He has essayed comic roles in quite a few films. But he could never really leave an impact, like he had done in Kadhal, his debut film. And now Sukumar apart from playing one of the lead roles, dons the director’s hat in Thiruttu VCD. And not surprisingly he has chosen the comic-genre for his launch vehicle.
In a plot that involves a road trip, he tries to weave in action and humour. But unfortunately neither the action works nor the humour. The best part of the film is its title. The VCD in it is an acronym of the names of its three lead characters. One only wishes that some of the imagination that had worked in selecting the title, had gone into the scripting of the film too.
Vinod, a petty conman, gets into big time when he is promised a huge amount of money to smuggle an idol from Tuticorn to Chennai. It is a few breezy early moments where Vinod (debutant Prabha) is shown in his con acts. The youngster decides he would call it quits after the deal is completed.
Calling up his two old friends Chinna and Dilli, one a roadside vendor of idols, the other a self-styled model coordinator, Vinod hatches a plan. A TV actress (Devadarshini) and a small-time model too are hired for the act. They would pose as a family travelling to a place of pilgrimage. Bringing out the idol from a godown is a smooth operation. Though not much excitement in these moments, they are at least watchable.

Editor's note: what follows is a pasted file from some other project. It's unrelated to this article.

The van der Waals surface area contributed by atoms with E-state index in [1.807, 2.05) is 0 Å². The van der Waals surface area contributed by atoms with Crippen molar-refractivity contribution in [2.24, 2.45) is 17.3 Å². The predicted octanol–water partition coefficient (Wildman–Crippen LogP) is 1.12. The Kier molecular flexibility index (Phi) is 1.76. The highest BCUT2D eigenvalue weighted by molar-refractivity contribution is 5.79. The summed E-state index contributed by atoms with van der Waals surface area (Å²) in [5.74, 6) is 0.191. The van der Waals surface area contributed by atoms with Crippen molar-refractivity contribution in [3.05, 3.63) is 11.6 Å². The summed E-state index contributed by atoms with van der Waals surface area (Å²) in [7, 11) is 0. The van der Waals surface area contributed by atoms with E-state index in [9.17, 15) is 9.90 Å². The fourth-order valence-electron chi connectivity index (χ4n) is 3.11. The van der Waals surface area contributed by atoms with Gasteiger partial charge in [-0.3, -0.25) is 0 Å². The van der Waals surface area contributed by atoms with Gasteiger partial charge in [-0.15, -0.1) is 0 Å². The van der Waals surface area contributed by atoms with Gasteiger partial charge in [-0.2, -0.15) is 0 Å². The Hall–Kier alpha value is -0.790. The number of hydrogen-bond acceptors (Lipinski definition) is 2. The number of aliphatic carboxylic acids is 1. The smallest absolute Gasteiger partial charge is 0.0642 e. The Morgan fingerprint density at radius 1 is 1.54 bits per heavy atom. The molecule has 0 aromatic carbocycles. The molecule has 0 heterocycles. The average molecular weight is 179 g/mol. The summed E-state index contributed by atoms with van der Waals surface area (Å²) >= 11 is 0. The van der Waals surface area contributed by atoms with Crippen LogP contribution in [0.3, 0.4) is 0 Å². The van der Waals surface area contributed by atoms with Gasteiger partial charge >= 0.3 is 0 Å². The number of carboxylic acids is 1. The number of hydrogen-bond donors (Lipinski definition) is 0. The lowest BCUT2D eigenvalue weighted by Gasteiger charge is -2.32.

It is in the return journey that the happenings turn intolerable. The screenplay takes a nosedive, never to recover. The comic acts turn juvenile and moronic. It’s a noisy free-for-all, the actors playing to the gallery most of the time. And in such a scenario, hero Prabha’s low-key act hardly gets noticed. Senthil makes a dramatic entry towards the end, but his presence hardly helps matters. Sakshi, after the initial early moments of being shown as Vinod’s girl friend working in a café, disappears for the most part when the gang takes to the road. As a compensation of sorts she gets a dream song almost towards the end of the narration, and an ace up her sleeve to flaunt. But by then it’s too late for the damage to be undone.